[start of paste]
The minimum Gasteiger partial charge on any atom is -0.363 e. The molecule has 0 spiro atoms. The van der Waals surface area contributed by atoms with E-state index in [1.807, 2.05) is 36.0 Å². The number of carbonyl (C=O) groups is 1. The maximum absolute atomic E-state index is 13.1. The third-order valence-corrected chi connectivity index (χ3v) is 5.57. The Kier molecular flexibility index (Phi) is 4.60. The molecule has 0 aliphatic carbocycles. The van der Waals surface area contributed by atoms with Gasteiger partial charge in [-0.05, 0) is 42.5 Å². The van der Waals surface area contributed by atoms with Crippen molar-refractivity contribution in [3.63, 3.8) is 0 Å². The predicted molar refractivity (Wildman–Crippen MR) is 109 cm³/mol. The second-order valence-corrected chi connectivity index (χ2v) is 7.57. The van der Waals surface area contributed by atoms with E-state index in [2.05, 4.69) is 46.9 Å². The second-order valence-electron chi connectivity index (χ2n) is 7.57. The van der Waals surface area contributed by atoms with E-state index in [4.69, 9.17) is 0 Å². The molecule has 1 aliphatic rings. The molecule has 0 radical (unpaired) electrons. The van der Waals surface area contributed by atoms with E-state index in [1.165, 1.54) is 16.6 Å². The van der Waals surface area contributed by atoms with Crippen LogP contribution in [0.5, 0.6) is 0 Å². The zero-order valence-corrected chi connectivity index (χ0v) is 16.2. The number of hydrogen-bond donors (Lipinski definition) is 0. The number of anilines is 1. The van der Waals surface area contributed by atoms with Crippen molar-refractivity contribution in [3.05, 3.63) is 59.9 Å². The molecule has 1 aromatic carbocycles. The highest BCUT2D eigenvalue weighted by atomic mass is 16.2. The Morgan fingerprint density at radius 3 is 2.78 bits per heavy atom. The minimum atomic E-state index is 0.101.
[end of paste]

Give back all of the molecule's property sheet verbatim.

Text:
The minimum Gasteiger partial charge on any atom is -0.363 e. The molecule has 0 spiro atoms. The van der Waals surface area contributed by atoms with E-state index in [1.807, 2.05) is 36.0 Å². The number of carbonyl (C=O) groups is 1. The maximum absolute atomic E-state index is 13.1. The third-order valence-corrected chi connectivity index (χ3v) is 5.57. The Kier molecular flexibility index (Phi) is 4.60. The molecule has 0 aliphatic carbocycles. The van der Waals surface area contributed by atoms with Gasteiger partial charge in [-0.05, 0) is 42.5 Å². The van der Waals surface area contributed by atoms with Crippen molar-refractivity contribution in [3.63, 3.8) is 0 Å². The predicted molar refractivity (Wildman–Crippen MR) is 109 cm³/mol. The second-order valence-corrected chi connectivity index (χ2v) is 7.57. The van der Waals surface area contributed by atoms with E-state index in [2.05, 4.69) is 46.9 Å². The second-order valence-electron chi connectivity index (χ2n) is 7.57. The van der Waals surface area contributed by atoms with E-state index in [4.69, 9.17) is 0 Å². The molecule has 1 aliphatic rings. The molecule has 0 radical (unpaired) electrons. The van der Waals surface area contributed by atoms with E-state index in [1.165, 1.54) is 16.6 Å². The van der Waals surface area contributed by atoms with Crippen LogP contribution in [0.5, 0.6) is 0 Å². The zero-order valence-corrected chi connectivity index (χ0v) is 16.2. The number of hydrogen-bond donors (Lipinski definition) is 0. The number of anilines is 1. The van der Waals surface area contributed by atoms with Crippen molar-refractivity contribution in [3.05, 3.63) is 59.9 Å². The molecule has 1 aromatic carbocycles. The highest BCUT2D eigenvalue weighted by atomic mass is 16.2. The Morgan fingerprint density at radius 3 is 2.78 bits per heavy atom. The minimum atomic E-state index is 0.101.